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Since rejoining the party and entering the governor’s race, Griffith has spent much of his time traveling the state to meet with Democratic and labor groups. He’s already picked up two union endorsements in the Mobile area, and he’s working on others. Each of the meetings has involved tough questions about why he left the Democratic Party and why he came back.

Griffith tells them he thought he was doing what was best for his district, but it was a mistake in hindsight.

At the end of the explanation, they get a punch line: “I’m not a politician. I’m certainly not a good one.”

Griffith faces Fayette businessman Kevin Bass, a political newcomer, in the Democratic primary June 3. But with a far bigger campaign chest and campaign staff than Bass, he’s already talking about a November general election campaign against Bentley.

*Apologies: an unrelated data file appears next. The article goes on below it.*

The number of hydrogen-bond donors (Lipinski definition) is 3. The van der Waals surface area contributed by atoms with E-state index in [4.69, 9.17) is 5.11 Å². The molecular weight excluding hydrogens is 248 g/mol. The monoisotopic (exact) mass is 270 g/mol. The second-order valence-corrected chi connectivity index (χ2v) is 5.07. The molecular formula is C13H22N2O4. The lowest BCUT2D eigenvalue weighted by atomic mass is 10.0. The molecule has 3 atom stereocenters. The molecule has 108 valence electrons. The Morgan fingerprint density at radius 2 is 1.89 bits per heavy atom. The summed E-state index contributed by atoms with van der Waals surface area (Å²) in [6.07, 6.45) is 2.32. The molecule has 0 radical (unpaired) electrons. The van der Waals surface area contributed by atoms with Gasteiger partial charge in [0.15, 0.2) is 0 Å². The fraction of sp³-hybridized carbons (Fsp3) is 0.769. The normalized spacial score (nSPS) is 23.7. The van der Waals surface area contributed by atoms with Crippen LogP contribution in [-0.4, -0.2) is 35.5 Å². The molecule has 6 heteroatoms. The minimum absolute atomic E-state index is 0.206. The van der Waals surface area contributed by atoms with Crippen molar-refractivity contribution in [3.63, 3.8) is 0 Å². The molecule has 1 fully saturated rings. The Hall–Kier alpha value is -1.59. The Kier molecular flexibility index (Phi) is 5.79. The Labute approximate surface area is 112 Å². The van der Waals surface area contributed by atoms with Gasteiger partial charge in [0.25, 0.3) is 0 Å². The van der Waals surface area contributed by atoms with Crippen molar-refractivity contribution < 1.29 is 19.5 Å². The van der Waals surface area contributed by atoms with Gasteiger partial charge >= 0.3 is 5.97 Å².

He tells voters that unlike Bentley, he would expand Alabama’s Medicaid program to add about 300,000 more people under the federal health care law.

“I’m a pro-life Democrat and I voted against the Affordable Care Act because I knew there is a better way to do this. But now that it’s the law, I want to take what is good in that law and apply it to Alabama,” he said.

He calls the immigration law that Bentley signed in 2011 “mean spirited” and says he would work to repeal it and replace it with one that doesn’t put so many regulations on Alabama businesses.

He said he would also work to repeal the Alabama Accountability Act that Bentley signed last year. The law provides tax credits for parents who move their children from failing public schools to private schools and provide scholarships to private schools for low-income students.

“It’s an attack on public education. It’s shifting money into private schools while pretending you are trying to protect children in failing schools,” he said.

While Griffith and Bentley disagree on several key issues, they are close on one. Bentley was elected in 2010 after promising not to take a salary as governor until unemployment drops to 5.2 percent. It’s now down to 6.4 percent. Griffith said he won’t take a salary no matter how low the rate goes.